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Re: [ai-geostats] A banal question...

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  • M.J. Abedini
    Simone Well, first of all one has to acknowledge that stationarity is NOT the property of data, it is a property of a conceptualized model. Generally speaking,
    Message 1 of 6 , May 2 9:49 AM
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      Simone

      Well, first of all one has to acknowledge that stationarity is NOT the
      property of data, it is a property of a conceptualized model. Generally
      speaking, one cannot verify whether a set of spatial data are stationary
      of not. For a set of data to be stationary, one has to have:

      a. m=E[Y(x)], i.e. mean function independent of spatial location
      b. Cov[Y(x), Y(x+h)]=cov(h), i.e., Covariance function is a function of
      separation vector and
      c. Variance is finite

      Unfortunately, one cannot verify the above conditions for a snapshot of
      data. Only for the case when the closed form of random function Y(x) is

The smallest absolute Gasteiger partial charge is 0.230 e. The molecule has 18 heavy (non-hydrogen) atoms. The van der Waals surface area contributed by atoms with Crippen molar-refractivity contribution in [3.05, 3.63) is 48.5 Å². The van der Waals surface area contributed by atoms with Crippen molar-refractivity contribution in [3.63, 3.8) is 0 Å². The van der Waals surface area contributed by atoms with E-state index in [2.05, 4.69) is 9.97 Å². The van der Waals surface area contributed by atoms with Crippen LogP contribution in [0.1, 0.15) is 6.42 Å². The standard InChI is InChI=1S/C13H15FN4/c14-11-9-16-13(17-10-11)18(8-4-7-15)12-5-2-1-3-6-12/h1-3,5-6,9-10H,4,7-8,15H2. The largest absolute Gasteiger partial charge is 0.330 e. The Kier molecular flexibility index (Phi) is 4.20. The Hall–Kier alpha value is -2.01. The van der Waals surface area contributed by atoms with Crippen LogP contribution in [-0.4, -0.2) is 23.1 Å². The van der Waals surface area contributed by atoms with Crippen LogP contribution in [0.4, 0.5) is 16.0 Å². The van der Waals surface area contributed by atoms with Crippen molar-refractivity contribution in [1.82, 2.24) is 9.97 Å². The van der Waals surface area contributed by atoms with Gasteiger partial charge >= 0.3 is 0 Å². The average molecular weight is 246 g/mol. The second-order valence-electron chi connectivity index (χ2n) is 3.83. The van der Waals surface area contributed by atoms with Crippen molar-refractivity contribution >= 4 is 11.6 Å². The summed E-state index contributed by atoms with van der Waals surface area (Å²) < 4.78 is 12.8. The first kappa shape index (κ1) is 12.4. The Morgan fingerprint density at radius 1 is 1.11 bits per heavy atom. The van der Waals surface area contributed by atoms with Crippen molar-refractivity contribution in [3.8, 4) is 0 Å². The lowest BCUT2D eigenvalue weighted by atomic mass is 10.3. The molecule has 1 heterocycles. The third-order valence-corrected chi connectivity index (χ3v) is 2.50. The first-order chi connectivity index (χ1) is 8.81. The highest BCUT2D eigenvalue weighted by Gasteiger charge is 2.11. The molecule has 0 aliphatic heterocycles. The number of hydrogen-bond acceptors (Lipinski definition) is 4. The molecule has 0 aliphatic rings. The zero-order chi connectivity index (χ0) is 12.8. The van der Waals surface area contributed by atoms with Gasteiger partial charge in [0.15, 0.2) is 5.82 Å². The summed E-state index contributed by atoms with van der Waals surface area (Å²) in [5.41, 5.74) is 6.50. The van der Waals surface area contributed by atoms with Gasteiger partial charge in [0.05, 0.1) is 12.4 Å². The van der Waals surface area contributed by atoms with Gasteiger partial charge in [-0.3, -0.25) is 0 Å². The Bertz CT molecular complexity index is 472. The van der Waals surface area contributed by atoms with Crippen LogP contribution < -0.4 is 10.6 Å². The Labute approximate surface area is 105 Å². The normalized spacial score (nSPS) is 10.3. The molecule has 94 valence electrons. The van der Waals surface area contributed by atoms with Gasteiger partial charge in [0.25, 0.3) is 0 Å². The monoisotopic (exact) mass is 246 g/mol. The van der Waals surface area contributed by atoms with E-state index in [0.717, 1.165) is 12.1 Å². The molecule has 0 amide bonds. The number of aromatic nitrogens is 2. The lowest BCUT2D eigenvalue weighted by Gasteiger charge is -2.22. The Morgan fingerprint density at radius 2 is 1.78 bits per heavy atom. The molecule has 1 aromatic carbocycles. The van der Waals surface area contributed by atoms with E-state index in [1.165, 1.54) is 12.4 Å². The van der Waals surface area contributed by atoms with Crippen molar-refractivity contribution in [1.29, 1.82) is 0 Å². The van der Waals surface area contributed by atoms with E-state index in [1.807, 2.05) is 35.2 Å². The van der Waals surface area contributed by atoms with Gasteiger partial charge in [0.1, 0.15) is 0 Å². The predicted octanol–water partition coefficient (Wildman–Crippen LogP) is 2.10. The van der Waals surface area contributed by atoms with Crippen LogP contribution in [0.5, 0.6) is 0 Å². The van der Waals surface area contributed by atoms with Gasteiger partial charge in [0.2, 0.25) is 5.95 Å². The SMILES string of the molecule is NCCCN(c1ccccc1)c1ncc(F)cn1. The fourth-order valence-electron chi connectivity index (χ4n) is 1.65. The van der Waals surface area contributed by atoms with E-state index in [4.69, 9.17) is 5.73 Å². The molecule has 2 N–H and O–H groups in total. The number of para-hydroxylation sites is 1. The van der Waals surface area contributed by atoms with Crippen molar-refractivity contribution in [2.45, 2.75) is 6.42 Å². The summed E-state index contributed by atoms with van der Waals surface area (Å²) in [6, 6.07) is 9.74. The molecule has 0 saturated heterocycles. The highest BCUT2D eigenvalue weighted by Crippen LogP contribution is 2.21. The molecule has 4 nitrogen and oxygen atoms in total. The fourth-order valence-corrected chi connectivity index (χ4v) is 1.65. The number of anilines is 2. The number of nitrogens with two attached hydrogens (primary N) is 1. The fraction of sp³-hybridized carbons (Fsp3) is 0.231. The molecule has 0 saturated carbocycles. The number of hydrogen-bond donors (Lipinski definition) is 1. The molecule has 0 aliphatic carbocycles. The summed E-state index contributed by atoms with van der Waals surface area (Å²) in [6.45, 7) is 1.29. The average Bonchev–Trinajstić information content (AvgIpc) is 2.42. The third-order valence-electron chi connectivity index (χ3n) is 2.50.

given, one could verify these conditions.

      Generally speaking, covariance function is a function of absolute
      location. But that is a dead end for estimation purposes. What we are
      really doing is that we are imposing stationarity on our data to exit from
      this dead end. Even to make life simpler, we assume that covariance
      function is a function of separation distance which has something to do
      with isotropy. See the level of complexity is like this:

      covariance function is a function of absolute location
      covariance function is a function of separation vector, i.e., stationarity
      covariance function is a function of separation distance, i.e, isotropy

      I would suggest to take a look at Kitanidis book on "Introduction to
      Geostatistics: Application to Hydrogeology" for an example on this topic
      in ch. 3, sec 3.2.

      Hope this helps

      Thanks
      Abedini

      On Mon, 2 May 2005, Simone Sammartino wrote:

      > Dear all
      > a banal question...
      > I'm not able to understand the stationarity of covariance in second order stationarity theory...
      > On any book or article I can read:
      > ....covariance between Z(x) e Z(x+h) exist and does not depend on x, but only on h; in fact